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Travel money guide: Cuba

What you need to know about travel money before you get on the plane to Cuba

In December 2020, Cuban president Miguel Díaz-Canel announced the country would discontinue using one of its two currencies, the Cuban convertible peso (CUC), beginning January 2021. That makes the Cuban peso (CUP) Cuba’s only official currency.

And only using CUP isn’t such a bad change, as CUP will let you experience the country’s true flavor. Fresh juice and other delicious street treats are available for cheap using CUP.

Note: Former president Trump banned civilian tourist travel to Cuba in mid-2019. This restriction is a rejection of Cuba’s communist policies by keeping US tourist dollars out of the Cuban economy.

You can still visit Cuba — but it’s a bit complicated. You must acquire a general license, albeit only for specific circumstances. This includes visiting family, religious activities or humanitarian aid.

Should it be a travel card, a debit card or credit card?

A debit card is definitely the way to spend in Cuba, as you shouldn’t have any problem using it to withdraw cash from a bank — though you may have issues using ATMs on the street. Mastercard and Visa will typically work for over-the-counter cash withdrawals, but be aware that some card brands won’t work at all. Generally speaking, credit cards originating in the United States will not work in Cuba.

Although no prepaid travel cards currently support Cuban pesos, preloading a currency with a good history against the Cuban pesos could be beneficial. While there are travel cards that don’t charge for currency conversion, it is important to consider the back-end fees, exchange rate and if you want to manage an extra account.

As we mentioned before, cards can work in some places and not in others. This is why it’s important to spread your funds across a couple of different types of travel money options. Take as much cash as you can with you to Cuba and use a debit card when you need more money.

These are your options for spending money in Cuba

Here are some of the benefits and disadvantages of using different types of travel money products in Cuba.

Using a credit card

You’re currently out of luck when it comes to using a credit card in Cuba. But if you have a credit card from another country, such as Canada, you might find some success.

Where credit cards are accepted, Visa and Mastercard credit cards will give you no problem making purchases or withdrawals from ATMs in Cuba. Look for a card that waives foreign transaction fees. Generally, not many places accept credit cards in Cuba, so you’ll want to focus more on access to cash.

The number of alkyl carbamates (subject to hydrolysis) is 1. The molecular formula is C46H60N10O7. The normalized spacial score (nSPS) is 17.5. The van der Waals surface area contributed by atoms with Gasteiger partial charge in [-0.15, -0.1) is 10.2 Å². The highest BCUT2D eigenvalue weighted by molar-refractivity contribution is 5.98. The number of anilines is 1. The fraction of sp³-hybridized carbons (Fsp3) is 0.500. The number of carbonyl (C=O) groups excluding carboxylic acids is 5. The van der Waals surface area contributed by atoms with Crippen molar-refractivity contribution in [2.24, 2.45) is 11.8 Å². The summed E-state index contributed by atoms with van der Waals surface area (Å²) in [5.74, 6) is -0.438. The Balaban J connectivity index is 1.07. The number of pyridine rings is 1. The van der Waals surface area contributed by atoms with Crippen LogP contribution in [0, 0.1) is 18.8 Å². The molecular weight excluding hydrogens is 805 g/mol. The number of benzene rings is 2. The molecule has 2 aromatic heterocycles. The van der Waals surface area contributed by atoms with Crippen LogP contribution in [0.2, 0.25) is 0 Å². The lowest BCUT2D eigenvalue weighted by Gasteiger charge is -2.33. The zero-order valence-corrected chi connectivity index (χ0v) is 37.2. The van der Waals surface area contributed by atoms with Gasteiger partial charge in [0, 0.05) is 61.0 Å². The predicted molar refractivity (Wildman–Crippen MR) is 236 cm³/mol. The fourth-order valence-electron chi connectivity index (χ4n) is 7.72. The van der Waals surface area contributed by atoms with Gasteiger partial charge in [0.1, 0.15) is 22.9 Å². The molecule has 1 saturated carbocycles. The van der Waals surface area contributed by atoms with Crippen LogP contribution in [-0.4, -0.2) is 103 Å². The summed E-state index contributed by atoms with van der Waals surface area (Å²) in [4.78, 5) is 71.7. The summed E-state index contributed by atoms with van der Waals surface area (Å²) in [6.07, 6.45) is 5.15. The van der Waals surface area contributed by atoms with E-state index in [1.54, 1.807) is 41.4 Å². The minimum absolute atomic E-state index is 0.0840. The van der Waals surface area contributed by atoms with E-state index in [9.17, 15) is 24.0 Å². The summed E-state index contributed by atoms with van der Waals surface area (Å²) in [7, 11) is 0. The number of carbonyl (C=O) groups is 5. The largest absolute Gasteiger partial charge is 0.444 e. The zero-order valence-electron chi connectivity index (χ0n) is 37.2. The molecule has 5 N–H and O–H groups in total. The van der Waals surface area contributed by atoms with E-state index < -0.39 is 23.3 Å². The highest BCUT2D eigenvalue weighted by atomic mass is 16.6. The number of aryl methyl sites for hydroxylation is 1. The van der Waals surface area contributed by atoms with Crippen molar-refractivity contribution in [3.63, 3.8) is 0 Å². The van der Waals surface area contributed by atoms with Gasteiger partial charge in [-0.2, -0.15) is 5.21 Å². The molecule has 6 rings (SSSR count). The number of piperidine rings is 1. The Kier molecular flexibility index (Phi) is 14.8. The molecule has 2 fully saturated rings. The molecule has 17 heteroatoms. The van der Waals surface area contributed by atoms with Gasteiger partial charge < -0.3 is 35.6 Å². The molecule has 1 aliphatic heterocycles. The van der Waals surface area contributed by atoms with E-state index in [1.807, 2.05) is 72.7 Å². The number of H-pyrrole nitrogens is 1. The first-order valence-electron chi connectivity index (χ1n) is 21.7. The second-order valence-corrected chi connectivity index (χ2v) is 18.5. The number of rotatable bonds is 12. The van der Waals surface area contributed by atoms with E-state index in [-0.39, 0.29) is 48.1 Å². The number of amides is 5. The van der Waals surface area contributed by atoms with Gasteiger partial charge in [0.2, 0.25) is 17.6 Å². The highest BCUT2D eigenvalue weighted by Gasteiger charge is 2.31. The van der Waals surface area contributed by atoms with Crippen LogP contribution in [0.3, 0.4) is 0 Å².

• Protected by PIN and chip
  • Access to funds within your credit limit
  • Accepted worldwide
  • No currency conversion or transaction fees
  • Rewards points and frequent flyer perks
  • Emergency card replacement
  • US credit cards not currently accepted
  • High withdrawal and cash advance fees
  • Spending depends on credit limit

Which credit card issuers are accepted in Cuba?

If you’re using a US credit card, you won’t find luck with any of the providers below. But even with cards from other countries, acceptance is fairly low.

Merchant acceptanceATM acceptance
Visacross mark iconLowcross mark iconLow
Mastercardcross mark iconLowcross mark iconLow
American Expresscross mark iconNot acceptedcross mark iconNot accepted
Discovercross mark iconNot acceptedcross mark iconNot accepted

Using a debit card

If you’re going to use a debit card when you’re on vacation, paying the extra fee for currency conversion may be unavoidable — unless you can get your hands on the Capital One 360 debit card.

  • Save on overseas ATM fees
  • Emergency cash facilities
  • Ideal for managing your travel budget
  • $0 account keeping fees with a minimum deposit
  • Unlimited free withdrawals at selected banks
  • Currency conversion and international ATM fees
  • Can’t be used over the counter
  • No emergency cash
  • No backup cards

Using a prepaid travel card

No travel cards support the Cuban peso, so look for a card that waives currency conversion fee, such as Travelex. It won’t charge for currency conversion when you spend in pesos, which can be higher than what you’d pay if you use your regular debit or credit card. The downside is these cards charge a couple of dollars for international ATM withdrawal in Cuba.